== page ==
A Brief History of the Cayman Islands
...from Sir Francis Drake’s 1585-6 expedition to the West Indies.
Over the next several hundred years, despite the treacherous fringing reefs surrounding the islands and the presence of large salt water crocodiles – the Caimans, for which the islands were eventually named – they became a popular stop for sailors, including the Caribbean’s infamous buccaneers, who came to stock up on the abundant supply of fresh turtle meat and to careen their vessels.
Settling and Subsisting
Around 1700, the first settlers came to live on Grand Cayman, but brought with them the scourge of slavery that was to last until emancipation in 1835. Life was not easy for these pioneers, even for freemen, who made a living from subsistence farming and fishing, turtling and woodcutting. At that time, mahogany, in particular, was in great demand for the furniture industry in Europe.
In an inhospitable land, the Cayman people were enterprising, hardworking and skillful. They became well known as expert mariners and boat builders, and on all three islands men crafted shallow-drafted sloops and two-masted schooners that could carry cargo to and from the Cayman Islands. As the populations of turtles began to dwindle around these islands, the bigger ships also carried small boats and their two- or three-man crews to new turtling grounds.
Until the 1900s, the small craft used were dugout canoes, but in 1904, Captain Daniel Jervis on Cayman Brac designed and built the first catboat, a small, highly maneuverable double-ended boat that proved ideal for catching turtles. Thereafter, it became the ubiquitous mode of transport in the days before good roads and motor vehicles, transporting goods and people from place to place along the coastlines.
When the English captured Jamaica from the Spanish in 1655, it also laid claim to the Cayman Islands, and in 1670 they were officially recognized as a British possession by Spain. Nevertheless, for the first 200 years or so of settlement, they remained one of the most isolated and neglected corners of the British Empire, and the Caymanian people, though technically under the administration of Jamaica, largely governed themselves.
In 1831, the first elected legislature was set up, though only free men were eligible to vote. (Indeed, legislation granting women the right to vote and to stand for election was not passed until 1958.) In 1863, the UK parliament formally declared the Cayman Islands a dependency of Jamaica, which put the islands in a better legal and economic position, not least because Cayman ships were no longer required to pay tonnage dues when entering Jamaican ports.
From the mid 1830s, the people of Grand Cayman started to settle in the Sister Islands, while others looked for an easier life in central America. Later, as the 18th century drew to a close, Caymanians also began migrating to the US, particularly Tampa, Mobile and Port Arthur. Strong family connections between the Cayman Islands and these areas of exodus remain until this day.
Progress came slowly to the Cayman Islands, and when the devastating hurricane of 1932 struck first the south coast of Grand Cayman and then the Sister Islands in November that year, it found an unsophisticated people, some of whom were still living in simple wattle and daub houses, totally unprepared for the ferocious storm. Few homes were left standing on Cayman Brac and Little Cayman by the time the storm had passed and more devastating still, 69 people of the roughly one thousand living on the Brac were dead, as well as 39 Brac men lost at sea.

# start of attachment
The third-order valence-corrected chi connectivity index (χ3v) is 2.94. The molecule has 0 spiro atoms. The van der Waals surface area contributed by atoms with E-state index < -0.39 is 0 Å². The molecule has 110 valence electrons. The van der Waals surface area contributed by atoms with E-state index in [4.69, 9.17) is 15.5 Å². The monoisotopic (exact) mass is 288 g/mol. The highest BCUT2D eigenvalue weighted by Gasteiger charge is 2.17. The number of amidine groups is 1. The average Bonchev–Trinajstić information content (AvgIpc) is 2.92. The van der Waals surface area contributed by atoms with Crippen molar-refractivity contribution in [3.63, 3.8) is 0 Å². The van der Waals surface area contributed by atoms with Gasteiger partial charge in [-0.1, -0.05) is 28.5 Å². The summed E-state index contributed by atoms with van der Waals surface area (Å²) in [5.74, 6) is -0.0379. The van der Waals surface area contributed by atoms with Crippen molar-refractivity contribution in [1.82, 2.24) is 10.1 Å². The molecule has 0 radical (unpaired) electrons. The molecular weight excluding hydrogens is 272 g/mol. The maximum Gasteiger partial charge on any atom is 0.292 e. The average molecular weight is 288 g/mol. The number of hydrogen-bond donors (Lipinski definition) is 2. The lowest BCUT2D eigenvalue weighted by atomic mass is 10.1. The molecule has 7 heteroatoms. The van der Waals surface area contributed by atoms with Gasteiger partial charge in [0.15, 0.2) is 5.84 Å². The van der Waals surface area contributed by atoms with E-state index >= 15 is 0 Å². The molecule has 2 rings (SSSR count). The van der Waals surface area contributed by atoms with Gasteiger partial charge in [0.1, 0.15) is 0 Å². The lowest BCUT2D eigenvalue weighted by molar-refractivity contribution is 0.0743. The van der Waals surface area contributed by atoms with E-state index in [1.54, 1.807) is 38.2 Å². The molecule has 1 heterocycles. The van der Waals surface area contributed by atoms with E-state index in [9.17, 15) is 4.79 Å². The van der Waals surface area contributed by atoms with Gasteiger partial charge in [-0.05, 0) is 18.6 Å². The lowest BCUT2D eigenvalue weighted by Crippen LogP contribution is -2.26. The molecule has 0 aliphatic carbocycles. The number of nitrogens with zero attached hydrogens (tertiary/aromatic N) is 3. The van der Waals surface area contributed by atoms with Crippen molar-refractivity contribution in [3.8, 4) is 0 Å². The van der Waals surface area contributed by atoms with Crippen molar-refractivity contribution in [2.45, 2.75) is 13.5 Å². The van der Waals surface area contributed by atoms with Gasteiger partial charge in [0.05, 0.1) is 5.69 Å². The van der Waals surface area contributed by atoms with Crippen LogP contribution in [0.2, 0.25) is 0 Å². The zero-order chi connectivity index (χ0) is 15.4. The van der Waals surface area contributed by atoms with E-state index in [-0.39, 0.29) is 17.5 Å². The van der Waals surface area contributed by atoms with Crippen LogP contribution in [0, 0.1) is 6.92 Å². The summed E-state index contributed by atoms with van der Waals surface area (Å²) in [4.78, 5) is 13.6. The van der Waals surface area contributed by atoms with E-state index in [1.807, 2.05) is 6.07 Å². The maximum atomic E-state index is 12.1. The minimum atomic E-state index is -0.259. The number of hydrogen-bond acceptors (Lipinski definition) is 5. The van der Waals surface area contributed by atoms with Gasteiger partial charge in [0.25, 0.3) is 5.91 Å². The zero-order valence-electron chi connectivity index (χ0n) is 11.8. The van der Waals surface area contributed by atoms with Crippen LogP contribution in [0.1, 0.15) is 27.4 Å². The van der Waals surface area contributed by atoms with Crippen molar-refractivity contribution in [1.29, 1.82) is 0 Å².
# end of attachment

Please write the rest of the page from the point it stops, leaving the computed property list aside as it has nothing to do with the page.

But from this low point in Cayman history, a remarkably successful small island economy grew. After the Second World War and up to the early 1980s, the majority of Caymanian men, renowned for their seamanship, found work in the shipping industry, working on the large cargo ships and tankers criss-crossing the world. Though they were often gone for long periods of time, leaving the women to cope at home, the men sent home the money they earned to their families, thereby fueling the economy and also bringing home with them new ideas and technology.
In 1950, an Englishman, Benson Greenall, was the first to realize the tourism possibilities of Seven Mile Beach and built the first hotel, igniting an industry that became one of the twin pillars of the economy and continues to expand today. In the late 1960s, the first cruise ships called in at George Town, but these visits were rare and in the first half of the 1970s, no more than eight arrived in one year. However, in the 1990s, cruise ship tourism exploded, and in 2007 more than 1,700,000 passengers entered Cayman waters.
When Jamaica chose independence in 1962, the Cayman Islands opted to retain its links with Britain, a decision that continues to lend it political stability and has aided the growth of the second pillar of the economy: the financial sector. Following the lead of Bermuda and the Bahamas, the Cayman Legislative Assembly passed the Banks and Trust Companies Law of 1966, which laid the basis for offshore finance services. However, much of Cayman’s initial offshore success is attributed to Vassel G. Johnson – later knighted Sir Vassel by Britain’s Queen Elizabeth.
In 2004, Hurricane Ivan unleashed storm category 4 winds and subsequent floods on Grand Cayman and many buildings were severely damaged. However, financial services were operational almost immediately afterwards and tourism, which suffered a major setback, is now back on track. Moreover, buildings are now constructed to resist storm force winds, leaving less chance that any future hurricanes would result in similar damage.
From humble beginnings, the Cayman Islands now boasts telecommunications services, financial expertise and infrastructure to rival large industrial nations and a notably high standard of living. Grand Cayman, Cayman Brac and Little Cayman are well equipped to sail through the 21st Century.